Monday, 1 August 2011

from my homie to my only....

For much of my cricket watching life, England have been hopeless.

It was one thing losing to the great Australian side of the 90s/00s – even if there was something especially depressing about the merciless hammerings they handed us in successive series over 20 years – but watching us failing to beat an essentially amateur Zimbabwe side in 1996/7 and losing at home to a distinctly average New Zealand side in 1999 was to watch a side with no ideas and no sense of direction. Team selection was haphazard at best, and we lurched from disaster to disaster.

Somewhere along the line, this changed. It probably began at some point in 2000/01, when we stole a series in Pakistan in the gloom at Karachi, but slowly but surely we began to win games. At first it was a simple question of becoming harder to beat, but eventually we began to force the pace in games and to win with style. The joyously received Ashes victory in 2005 was probably something of a blip, but we’ve now won the Ashes three out of the last four series, including a resounding, ruthless pummelling of the Aussies last winter. At the start of the current series against India, the current number one Test side in the world, we needed to win the 4 test series by two clear tests to become officially the best Test cricket side in the world. After a brilliant win at Lords in the first test, we’ve just beaten India at Trent Bridge to take a 2-0 lead with a massive 319 run victory with a whole day to spare.

We are on the cusp of reaching the top of the rankings in world cricket. I can hardly believe it.

I was lucky enough to spend both Saturday and Sunday at Trent Bridge watching the game; two glorious days in which I witnessed my first test match hattrick, glorious hundreds by Rahul Dravid and Ian Bell, over 400 runs scored in a day and a very controversial run out incident. In spite of the huge win, this game was on a knife edge for long periods and India had their foot on our throats at least twice, but were unable to conclusively take the game away from us. The game was in the balance until lunchtime on Sunday and then India suddenly subsided to a crushing defeat.

India’s body language in this game has been awful: England’s body language in the field has always been dynamic and urgent, even when we were hopelessly behind on Saturday afternoon, with the players moving in with every ball and encouraging each other all the time.  Soon enough, from being behind the asking, Stuart Broad took that hattrick and turned the game on its head. India, by contrast, even when in front and with a real chance to seize the initiative in the match on Sunday morning, have seemed passive and lacking in urgency, with static players, half-hearted boundary chases and a general sense of lethargy.  If you didn’t know differently, you probably wouldn't pick the Indians as being the highest ranked side on display.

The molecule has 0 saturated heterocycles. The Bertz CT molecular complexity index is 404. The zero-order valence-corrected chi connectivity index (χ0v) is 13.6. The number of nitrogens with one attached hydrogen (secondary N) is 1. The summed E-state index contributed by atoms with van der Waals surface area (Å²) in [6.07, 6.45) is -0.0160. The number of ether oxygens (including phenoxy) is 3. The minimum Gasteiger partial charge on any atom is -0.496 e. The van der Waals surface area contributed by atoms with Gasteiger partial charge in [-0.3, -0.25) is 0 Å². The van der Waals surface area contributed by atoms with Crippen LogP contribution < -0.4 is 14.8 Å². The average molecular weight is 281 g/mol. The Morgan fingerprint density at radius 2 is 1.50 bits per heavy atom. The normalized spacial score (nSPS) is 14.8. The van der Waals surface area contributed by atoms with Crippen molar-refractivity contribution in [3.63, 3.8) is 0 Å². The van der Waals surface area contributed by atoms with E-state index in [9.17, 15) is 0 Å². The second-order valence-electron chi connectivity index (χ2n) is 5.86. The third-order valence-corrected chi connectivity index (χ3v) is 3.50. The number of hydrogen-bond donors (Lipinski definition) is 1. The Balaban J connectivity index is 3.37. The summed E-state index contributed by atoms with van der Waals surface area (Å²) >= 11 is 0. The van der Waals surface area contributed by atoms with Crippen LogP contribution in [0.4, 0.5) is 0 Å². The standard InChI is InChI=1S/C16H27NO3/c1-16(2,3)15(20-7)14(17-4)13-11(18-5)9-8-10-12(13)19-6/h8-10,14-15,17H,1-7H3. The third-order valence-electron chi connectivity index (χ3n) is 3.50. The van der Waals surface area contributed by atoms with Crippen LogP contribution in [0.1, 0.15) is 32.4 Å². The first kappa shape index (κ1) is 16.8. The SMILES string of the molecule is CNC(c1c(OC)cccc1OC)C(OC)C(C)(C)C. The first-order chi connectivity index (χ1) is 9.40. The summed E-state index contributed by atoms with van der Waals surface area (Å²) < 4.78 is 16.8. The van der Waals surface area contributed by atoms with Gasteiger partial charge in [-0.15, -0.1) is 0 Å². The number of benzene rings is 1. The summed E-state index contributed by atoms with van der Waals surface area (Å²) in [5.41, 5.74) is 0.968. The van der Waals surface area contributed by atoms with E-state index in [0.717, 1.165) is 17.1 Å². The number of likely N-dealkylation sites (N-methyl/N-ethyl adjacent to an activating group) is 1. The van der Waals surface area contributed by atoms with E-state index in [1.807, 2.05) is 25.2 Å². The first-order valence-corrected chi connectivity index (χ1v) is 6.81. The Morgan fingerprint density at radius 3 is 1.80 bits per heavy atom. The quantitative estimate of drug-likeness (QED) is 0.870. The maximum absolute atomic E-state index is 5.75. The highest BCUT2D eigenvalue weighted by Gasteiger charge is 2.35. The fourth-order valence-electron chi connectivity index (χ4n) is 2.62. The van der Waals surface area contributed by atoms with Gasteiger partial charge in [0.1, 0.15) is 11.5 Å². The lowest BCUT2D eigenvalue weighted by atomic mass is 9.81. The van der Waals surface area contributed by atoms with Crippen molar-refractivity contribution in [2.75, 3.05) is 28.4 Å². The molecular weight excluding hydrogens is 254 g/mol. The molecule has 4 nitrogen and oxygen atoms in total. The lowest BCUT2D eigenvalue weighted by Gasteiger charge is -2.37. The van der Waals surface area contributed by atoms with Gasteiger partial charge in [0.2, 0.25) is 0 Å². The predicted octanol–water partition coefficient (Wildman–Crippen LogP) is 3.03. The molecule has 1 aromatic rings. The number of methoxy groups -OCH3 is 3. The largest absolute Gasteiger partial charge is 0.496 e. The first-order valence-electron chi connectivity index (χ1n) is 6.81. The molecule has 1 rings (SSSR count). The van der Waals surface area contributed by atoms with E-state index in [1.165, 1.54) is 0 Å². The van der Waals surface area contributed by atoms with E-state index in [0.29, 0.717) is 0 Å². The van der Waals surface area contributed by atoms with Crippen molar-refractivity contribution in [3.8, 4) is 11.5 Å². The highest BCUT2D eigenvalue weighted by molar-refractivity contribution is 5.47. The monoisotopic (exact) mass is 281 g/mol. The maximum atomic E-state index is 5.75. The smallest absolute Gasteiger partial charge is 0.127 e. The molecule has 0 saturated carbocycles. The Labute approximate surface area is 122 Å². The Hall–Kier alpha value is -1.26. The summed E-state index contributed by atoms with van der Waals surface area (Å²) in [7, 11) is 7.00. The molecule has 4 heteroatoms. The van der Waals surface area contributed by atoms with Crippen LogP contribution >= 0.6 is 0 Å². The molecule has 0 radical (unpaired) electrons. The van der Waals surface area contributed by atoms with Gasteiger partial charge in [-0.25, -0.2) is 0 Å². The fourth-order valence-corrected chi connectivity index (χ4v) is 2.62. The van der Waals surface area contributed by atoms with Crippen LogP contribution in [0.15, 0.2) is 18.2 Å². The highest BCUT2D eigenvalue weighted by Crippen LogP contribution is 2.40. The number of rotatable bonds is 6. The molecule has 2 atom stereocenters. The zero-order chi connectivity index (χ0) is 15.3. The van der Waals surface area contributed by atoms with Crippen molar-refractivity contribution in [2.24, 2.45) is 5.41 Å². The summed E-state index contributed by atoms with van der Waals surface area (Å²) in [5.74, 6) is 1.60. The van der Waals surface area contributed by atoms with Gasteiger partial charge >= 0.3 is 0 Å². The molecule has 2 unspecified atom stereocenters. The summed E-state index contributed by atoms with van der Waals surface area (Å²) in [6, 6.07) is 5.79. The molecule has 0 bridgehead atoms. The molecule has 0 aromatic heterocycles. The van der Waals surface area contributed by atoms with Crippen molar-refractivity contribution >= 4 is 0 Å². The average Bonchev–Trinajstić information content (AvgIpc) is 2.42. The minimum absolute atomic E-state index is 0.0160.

How many English sporting sides in history would you be able to describe as ruthless? Not many, but I really think that this team really has grown to become the best test side in the world. There’s loads of room for improvement, I’m sure…. But for the moment we really look as though we’re on top of the world and deserve to be there. For an England fan, accustomed to disappointment, that feels a bit weird.  There was quite a large part of me that wanted the Aussies to make more of a game of it as we crushed them at Melbourne over Christmas, and another part of me that wouldn't have minded if Sachin Tendulkar made his 100th international 100 today and held England up for a bit.  The England team, however, are nowhere near as sentimental.

Interestingly, I have never seen as many drunk people at a game of cricket as I did at Trent Bridge yesterday afternoon. I’m hardly a saint, and when we go to a couple of days at the Test, we like to have a drinking day on the Saturday, sometimes in fancy dress (hats off to the guys dressed in full sou'westers yesterday, by the way, and their companion dressed as a fish... see above) and a quieter day on the Sunday watching the game. Yesterday though, I saw a fist fight at a game of cricket for the first time, and there were loads of guys by the bars who were incoherently drunk and pushing each other around and into other people.  I was also slightly uncomfortable with the booing that accompanied the controversial run out decision involving Ian Bell.  It was a strange one, sure, but the Indians did nothing outside the laws of the game and the umpires were impeccable.  The booing that rang around the ground when the umpires and the Indian team took to the field after tea was shocking, and it only stopped when a reprieved Ian Bell walked out to bat shortly afterwards (even if the irritating old guy behind me didn't notice for another 20 minutes, moaning on and on about how the incident had ruined his day).

Annoyingly, the unpleasantness could have been avoided if the authorities in the ground had bothered to tell the crowd on the PA what had happened before anyone walked out.  They could have announced that MS Dhoni had withdrawn the Indian appeal and that Bell -- who was absolutely out according to the rules of the game -- would be able to resume his innings.  They actually waited an hour before doing that, at which point the crowd gave the Indians a standing ovation.... still, why bother telling the paying customer what was happening when it was actually happening?  It seems to me that we were witnesses to a wonderfully sporting act by the Indian team -- something which I'm not sure could or would happen in many other sports -- and yet they perhaps didn't get their due for their generosity from the crowd.  Well, unless you imagine that being booed and harangued as cheats was their due, anyway.....

A great match and a marvellous weekend, all the same.

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